Krystal Lara starts each day on Staten Island in New York at 4:30am. Swim practice comes first for the talented 18-year-old senior, who is the star of her school team and has trained to compete with a premier swim team, six days a week for three years. She swims as many as 80,000 meters (or 50 miles) most weeks according to the New York Times and last August, Lara qualified for the 100-meter event at the upcoming Olympic trials. “You don’t understand how hard it is for a family like ours to have this result,” her mother, Alexandra Lara, said. The elder Lara is an immigrant from Colombia whose husband grew up in a Dominican-American family.
Swimming is a primarily white sport because of racial and socioeconomic gaps that often leave the children of low-income families out of competitive pools. Lara learned to swim at age six through a free parks department program and is often the only Latina in the pool, she explained. “You generally need to be from a pretty good financial background to do swim seriously, so that’s a huge reason you see so few people of color,” she told the Times. “But diversity in the pool is so important.”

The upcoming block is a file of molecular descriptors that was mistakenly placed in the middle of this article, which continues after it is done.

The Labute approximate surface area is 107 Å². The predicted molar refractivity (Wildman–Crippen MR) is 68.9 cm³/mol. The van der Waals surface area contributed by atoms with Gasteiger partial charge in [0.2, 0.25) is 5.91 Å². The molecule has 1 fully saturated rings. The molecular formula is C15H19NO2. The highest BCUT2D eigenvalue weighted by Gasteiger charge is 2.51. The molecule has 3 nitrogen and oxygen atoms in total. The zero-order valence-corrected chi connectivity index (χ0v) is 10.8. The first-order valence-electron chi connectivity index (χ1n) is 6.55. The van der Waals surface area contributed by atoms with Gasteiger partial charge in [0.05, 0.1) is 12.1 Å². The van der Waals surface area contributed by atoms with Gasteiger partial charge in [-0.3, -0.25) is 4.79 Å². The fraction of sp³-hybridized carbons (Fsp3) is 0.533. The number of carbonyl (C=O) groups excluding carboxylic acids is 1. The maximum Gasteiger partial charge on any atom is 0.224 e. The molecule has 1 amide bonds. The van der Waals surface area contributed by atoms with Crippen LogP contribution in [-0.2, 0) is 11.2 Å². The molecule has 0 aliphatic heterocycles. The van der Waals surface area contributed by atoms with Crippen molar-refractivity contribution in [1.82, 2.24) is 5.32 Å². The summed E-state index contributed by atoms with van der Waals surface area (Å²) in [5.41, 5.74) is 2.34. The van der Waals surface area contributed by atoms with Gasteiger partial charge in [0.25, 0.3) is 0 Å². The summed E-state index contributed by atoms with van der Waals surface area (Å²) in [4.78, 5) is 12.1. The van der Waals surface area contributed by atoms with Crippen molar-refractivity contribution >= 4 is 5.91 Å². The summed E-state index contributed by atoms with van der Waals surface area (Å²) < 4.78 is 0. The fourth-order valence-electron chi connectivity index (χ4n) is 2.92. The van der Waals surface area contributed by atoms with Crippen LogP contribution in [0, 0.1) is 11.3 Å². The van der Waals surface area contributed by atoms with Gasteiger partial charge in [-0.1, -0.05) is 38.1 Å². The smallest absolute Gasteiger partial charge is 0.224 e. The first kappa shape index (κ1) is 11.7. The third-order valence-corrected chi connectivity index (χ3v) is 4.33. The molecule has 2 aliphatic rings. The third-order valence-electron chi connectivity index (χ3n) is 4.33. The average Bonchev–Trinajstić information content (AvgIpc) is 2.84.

Beyond the swim records she’s claimed, Lara — whose teammates have nicknamed her Krystal the Pistol — is a top student who also plays the saxophone. “I hate procrastinating,” she said. “Being in the water relaxes me and keeps me focused.” She plans to attend Northwestern University in the fall (and then take over the world).
Read the full story at the New York Times.